Celestine's Reviews > Hiding in the Mirror: The Quest for Alternate Realities, from Plato to String Theory

Hiding in the Mirror by Lawrence M. Krauss
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Oct 21, 11

Read from October 13 to 21, 2011

I actually didn't finished it, I've just given up, something I rarely do.

The problem with this book is that it pretends to be something it's not. I picked it up based on a summary that led me to believe this was a discussion of how the theme of parallel dimensions have been used in science fiction and fantasy literature for many years, with a bit of explanation of the physics behind the concept and why the authors of said literature have misunderstood the underlying physics. I expected it to be written in terms a layperson could understand.

Instead, it's an in-depth discussion of the history of the physics behind alternate dimensions, with very, very little discussion of literature at all. The non-science discussion is basically limited to an introduction in which the author explains how The Twilight Zone inspired him to become a physicists, and a few chapter-opening quotes (though most chapter-opening quotes are from physicists). Much of the discussion involves mathematical concepts that are indecipherable to someone like me, who considers math to be a particularly incomprehensible foreign language. When the author describes these concepts as metaphors, I understand the concepts better. However, Krauss does this far less than I expected.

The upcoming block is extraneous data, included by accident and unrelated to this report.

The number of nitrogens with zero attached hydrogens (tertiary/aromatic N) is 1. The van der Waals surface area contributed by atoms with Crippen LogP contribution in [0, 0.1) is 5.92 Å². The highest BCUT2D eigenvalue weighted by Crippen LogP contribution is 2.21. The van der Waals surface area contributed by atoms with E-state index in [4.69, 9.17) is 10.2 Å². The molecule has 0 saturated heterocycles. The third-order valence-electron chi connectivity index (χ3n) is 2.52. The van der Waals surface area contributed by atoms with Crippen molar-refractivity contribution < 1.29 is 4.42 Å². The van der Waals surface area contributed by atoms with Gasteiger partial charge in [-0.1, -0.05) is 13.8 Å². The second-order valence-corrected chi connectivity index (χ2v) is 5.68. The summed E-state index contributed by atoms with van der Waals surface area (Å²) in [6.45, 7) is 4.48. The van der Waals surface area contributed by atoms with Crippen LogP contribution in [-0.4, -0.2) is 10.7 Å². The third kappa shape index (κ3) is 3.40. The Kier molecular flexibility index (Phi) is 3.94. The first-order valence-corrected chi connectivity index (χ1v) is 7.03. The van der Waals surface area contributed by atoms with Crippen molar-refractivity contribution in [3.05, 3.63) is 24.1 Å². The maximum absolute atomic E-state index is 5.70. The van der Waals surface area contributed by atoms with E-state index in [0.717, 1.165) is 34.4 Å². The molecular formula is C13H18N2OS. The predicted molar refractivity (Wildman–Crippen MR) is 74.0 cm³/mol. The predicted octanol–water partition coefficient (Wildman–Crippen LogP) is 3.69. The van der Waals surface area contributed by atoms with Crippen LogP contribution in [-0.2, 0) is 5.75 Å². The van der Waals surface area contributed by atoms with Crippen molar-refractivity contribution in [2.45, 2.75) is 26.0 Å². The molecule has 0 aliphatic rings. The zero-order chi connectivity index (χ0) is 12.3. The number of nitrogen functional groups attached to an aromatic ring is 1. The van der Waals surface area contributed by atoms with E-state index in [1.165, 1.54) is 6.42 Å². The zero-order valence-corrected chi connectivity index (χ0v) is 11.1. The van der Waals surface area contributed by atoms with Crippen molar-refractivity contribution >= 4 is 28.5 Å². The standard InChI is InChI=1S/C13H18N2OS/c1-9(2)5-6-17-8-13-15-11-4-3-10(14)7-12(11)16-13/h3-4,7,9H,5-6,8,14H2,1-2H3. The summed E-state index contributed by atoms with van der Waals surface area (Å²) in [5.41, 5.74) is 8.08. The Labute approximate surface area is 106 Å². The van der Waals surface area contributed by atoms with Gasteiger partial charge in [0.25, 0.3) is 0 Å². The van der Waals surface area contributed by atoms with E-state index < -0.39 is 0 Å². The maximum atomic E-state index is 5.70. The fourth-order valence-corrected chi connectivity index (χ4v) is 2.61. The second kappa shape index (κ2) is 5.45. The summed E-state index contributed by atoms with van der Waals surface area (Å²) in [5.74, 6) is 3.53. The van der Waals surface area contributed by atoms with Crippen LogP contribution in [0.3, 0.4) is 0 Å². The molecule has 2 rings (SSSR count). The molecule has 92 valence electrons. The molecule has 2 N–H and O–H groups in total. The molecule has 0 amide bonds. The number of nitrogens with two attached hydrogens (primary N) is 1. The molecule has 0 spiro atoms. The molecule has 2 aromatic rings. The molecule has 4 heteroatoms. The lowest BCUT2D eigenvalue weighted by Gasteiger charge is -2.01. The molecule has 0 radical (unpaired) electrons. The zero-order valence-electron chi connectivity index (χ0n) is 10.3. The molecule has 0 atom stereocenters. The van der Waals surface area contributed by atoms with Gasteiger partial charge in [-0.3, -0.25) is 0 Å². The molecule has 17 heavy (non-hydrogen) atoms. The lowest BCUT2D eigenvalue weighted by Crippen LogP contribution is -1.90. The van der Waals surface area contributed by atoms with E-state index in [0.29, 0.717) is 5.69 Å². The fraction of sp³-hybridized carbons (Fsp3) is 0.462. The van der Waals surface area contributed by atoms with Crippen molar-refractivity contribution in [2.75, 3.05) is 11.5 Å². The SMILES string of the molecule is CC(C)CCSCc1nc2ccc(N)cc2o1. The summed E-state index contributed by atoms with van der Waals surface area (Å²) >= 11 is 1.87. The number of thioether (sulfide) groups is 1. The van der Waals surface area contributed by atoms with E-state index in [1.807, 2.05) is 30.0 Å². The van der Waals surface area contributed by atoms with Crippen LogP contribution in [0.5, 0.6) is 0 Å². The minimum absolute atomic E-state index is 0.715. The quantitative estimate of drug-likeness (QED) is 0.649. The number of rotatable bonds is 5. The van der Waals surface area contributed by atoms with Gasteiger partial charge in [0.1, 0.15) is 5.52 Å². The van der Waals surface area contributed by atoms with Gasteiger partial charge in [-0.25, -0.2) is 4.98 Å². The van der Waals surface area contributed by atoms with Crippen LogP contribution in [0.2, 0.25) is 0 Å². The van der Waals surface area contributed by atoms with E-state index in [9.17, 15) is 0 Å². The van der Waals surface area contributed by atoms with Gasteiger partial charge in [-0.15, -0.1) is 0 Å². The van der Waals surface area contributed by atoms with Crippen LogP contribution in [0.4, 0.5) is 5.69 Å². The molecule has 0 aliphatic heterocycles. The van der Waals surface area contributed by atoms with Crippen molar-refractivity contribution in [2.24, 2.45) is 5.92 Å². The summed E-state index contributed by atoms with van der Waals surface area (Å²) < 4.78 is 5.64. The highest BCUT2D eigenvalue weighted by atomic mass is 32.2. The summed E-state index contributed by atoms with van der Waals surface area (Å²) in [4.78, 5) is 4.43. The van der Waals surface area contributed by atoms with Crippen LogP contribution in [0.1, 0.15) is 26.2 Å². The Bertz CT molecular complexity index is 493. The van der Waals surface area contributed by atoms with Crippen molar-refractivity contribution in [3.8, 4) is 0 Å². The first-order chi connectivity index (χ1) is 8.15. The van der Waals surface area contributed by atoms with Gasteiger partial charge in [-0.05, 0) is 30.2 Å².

Someone with a better background in math and/or physics and an interest in dimensions in space time would probably enjoy it better than I did.
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Comments (showing 1-2 of 2) (2 new)

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message 1: by Josh (new) - added it

Josh Steiner you 2 starred it because you didn't understand it was a science book?

Celestine Josh wrote: "you 2 starred it because you didn't understand it was a science book?"

No, I two starred the book because I didn't understand it was a history of science book, because the summary was misleading. There's a difference in the type of book I was lead to except, versus the type of book this actually is, which lead to my "it was okay" opinion.

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